may constitute a syllable by itself; vowel clusters break down into 
two syllable nuclei. Any consonant may occur at the beginning of any 
type of syllable. Any consonant may come at the end of any type of 
syllable, except for the phonemes /w 9 y/. 

In specific positions within the word a few gaps occur in our corpus, 
though some of them appear to be accidental — that is, not non-struc- 
turally determined, but due to incomplete data — and others may prove 
to be permanent gaps in the system. In word initial syllables of a CVC 
pattern, the first consonants exclude j'f, »/ (but this restriction does not 
apply to CV syllables). The phoneme jfj appears in this position only 
in Spanish loan words. In CVC syllables, in the second consonantal 
position we have not yet observed the sporadic list /p, s, 5, h/, and in 
VC syllables we have not yet observed the stops and affricates //, k, f, c/. 
In word medial syllables of CV pattern, the /s/ has not been observed 
in the consonant spot, but there have been no other initial restrictions 
observed on the medial syllable. In the final consonantal position of 
a medial VC syllable, there is a restriction that /^/ has not been observed, 
but no other such restriction. The sharp difference between the restrict- 
ions of initial and medial syllables as regards the listing of their final 
consonants contributes to the appearance of the sporadic nature rather 
than the structural nature of these gaps. As for final syllables our data 
includes further sporadic gaps, in that CVC final syllables lack jyj in 
the first consonant spot and /»/ in the last consonant spot; similarly, 
in final VC syllables, /{/ is lacking. Note the following illustrations in 
which the period indicates syllable division: V.CVC /itip/ 'a man's skirt'; 
V.CV I'MI c it lacks'; C V.CVC /katip/ 'rat'; C V.CVC /pakun/ 'a personal 
name (male)'; CVC.CV.VC /luntudm/ 'a certain palm tree'; CVC.CV 
/swki/ 'a type of wood'; VC.CVC.CV /antukta/ 'listen!'; VC.CV.V /umpua/ 
e he blows'; CVC.CV.V.CV /pampadfu/ 'spread around'; CV. V.CVC /huicam/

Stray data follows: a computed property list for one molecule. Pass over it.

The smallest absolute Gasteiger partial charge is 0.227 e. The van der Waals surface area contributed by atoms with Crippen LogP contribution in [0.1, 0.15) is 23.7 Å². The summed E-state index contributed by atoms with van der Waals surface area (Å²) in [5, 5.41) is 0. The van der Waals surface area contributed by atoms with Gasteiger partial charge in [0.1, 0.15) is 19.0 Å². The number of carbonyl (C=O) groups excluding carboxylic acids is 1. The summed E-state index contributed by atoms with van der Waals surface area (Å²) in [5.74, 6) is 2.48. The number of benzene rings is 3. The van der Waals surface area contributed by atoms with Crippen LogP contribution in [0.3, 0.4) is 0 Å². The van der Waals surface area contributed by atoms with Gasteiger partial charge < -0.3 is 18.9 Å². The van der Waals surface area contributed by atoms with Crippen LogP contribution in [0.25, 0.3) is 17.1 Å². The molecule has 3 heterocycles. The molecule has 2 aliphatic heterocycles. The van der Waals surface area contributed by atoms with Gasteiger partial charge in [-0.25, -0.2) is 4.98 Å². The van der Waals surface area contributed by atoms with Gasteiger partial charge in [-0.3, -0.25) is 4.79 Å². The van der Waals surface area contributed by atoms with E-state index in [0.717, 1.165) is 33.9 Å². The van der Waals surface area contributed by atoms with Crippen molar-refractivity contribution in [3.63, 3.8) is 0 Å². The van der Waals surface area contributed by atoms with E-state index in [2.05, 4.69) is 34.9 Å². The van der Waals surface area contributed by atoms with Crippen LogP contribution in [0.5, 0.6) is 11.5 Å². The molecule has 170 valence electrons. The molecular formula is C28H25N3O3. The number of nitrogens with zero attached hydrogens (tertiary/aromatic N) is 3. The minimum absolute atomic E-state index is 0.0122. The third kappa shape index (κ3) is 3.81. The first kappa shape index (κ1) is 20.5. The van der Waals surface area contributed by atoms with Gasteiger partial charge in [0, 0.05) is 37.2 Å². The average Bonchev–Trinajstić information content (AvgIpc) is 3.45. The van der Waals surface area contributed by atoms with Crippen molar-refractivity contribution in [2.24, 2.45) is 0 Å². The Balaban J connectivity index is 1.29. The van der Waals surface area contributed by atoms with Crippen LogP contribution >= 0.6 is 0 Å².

'a certain small mouse'; CVC.CV.VC /campidrf 'a type of eating banana'; 
V.CV.VC.CV.CV /ikiimsatal 'sit down!'; CV.CVC.CV /sikiktd/ 'dip up 
water'; V.CVC.CV /ahdkmi/ 'let's cut it'; CV. VC.CV.V /sidktai/ 'let's go!'; 
CV.VC.CV.V /pudfnau/ 'belonging to Puar'; CV.V /hid/ 'it reaches'; 
CVC.CV.V /kuvkui/'ei certain fish'; CVC.CV /numpa/ 'blood'; CV.CV.CV 
Ipucuru 'pale'; CV.CVC jsupap/ 'a certain green berry'; CV.C V.CVC 
lyapakdc/ 'a personal name (female)' ; C V.VC /siip/ 'a certain white pitch' ; 
CV.CV.VC /pukudvl 'water snail'. 

Consonant and vowel clusters in relation to sylla- 
ble division: Across syllable bounderies clusters of consonants and 



LP (y Kotes on Huambisa Phonemics 7 

of vowels may occur, as may be deduced from the following examples. 
Note that clusters of consonants occur neither word initially nor, in 
general, word finally. There are a few instances, however, of syllables 
closed by two consonants in word final position, i. e. /VCC/ or /CVCC/. 
The first member of such two-consonant clusters is in every instance 
Jnj, and the final consonant in each instance is an affricate /t/ or /c/. 
Note the following illustrations: /dunt/ 'a certain bird'; /(wane/ 'a ghost'; 
Jmakdnc/ c a certain snake'; /ukunc/ 'bone'; /tuntdntl 'Tundants River'; 
Jtanc/ 'type of red feather'; jhancj 'cloth'; jnancl 'a personal name (male)'. 

Clusters of consonants do, however, occur in the middle of words 
when the consonant closing one syllable precedes a consonant beginning